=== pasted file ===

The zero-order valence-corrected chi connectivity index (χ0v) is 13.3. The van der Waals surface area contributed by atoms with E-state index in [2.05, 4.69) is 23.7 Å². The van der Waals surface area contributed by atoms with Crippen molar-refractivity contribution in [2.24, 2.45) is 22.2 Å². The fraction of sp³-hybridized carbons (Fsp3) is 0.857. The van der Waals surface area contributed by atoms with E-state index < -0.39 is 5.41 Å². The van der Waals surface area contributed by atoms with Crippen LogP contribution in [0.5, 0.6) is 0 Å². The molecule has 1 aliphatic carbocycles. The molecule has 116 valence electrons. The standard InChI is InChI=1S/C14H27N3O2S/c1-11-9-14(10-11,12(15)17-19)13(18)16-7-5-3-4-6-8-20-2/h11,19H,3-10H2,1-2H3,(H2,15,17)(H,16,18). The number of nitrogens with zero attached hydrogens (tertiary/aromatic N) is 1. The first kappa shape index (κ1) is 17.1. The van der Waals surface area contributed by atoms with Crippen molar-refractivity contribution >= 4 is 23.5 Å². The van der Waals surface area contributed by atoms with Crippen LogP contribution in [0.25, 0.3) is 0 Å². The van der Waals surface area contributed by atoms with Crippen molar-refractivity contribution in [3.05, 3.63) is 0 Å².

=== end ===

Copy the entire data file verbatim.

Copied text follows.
The zero-order valence-corrected chi connectivity index (χ0v) is 13.3. The van der Waals surface area contributed by atoms with E-state index in [2.05, 4.69) is 23.7 Å². The van der Waals surface area contributed by atoms with Crippen molar-refractivity contribution in [2.24, 2.45) is 22.2 Å². The fraction of sp³-hybridized carbons (Fsp3) is 0.857. The van der Waals surface area contributed by atoms with E-state index < -0.39 is 5.41 Å². The van der Waals surface area contributed by atoms with Crippen LogP contribution in [0.5, 0.6) is 0 Å². The molecule has 1 aliphatic carbocycles. The molecule has 116 valence electrons. The standard InChI is InChI=1S/C14H27N3O2S/c1-11-9-14(10-11,12(15)17-19)13(18)16-7-5-3-4-6-8-20-2/h11,19H,3-10H2,1-2H3,(H2,15,17)(H,16,18). The number of nitrogens with zero attached hydrogens (tertiary/aromatic N) is 1. The first kappa shape index (κ1) is 17.1. The van der Waals surface area contributed by atoms with Crippen molar-refractivity contribution >= 4 is 23.5 Å². The van der Waals surface area contributed by atoms with Crippen LogP contribution in [0.25, 0.3) is 0 Å². The van der Waals surface area contributed by atoms with Crippen molar-refractivity contribution in [3.05, 3.63) is 0 Å².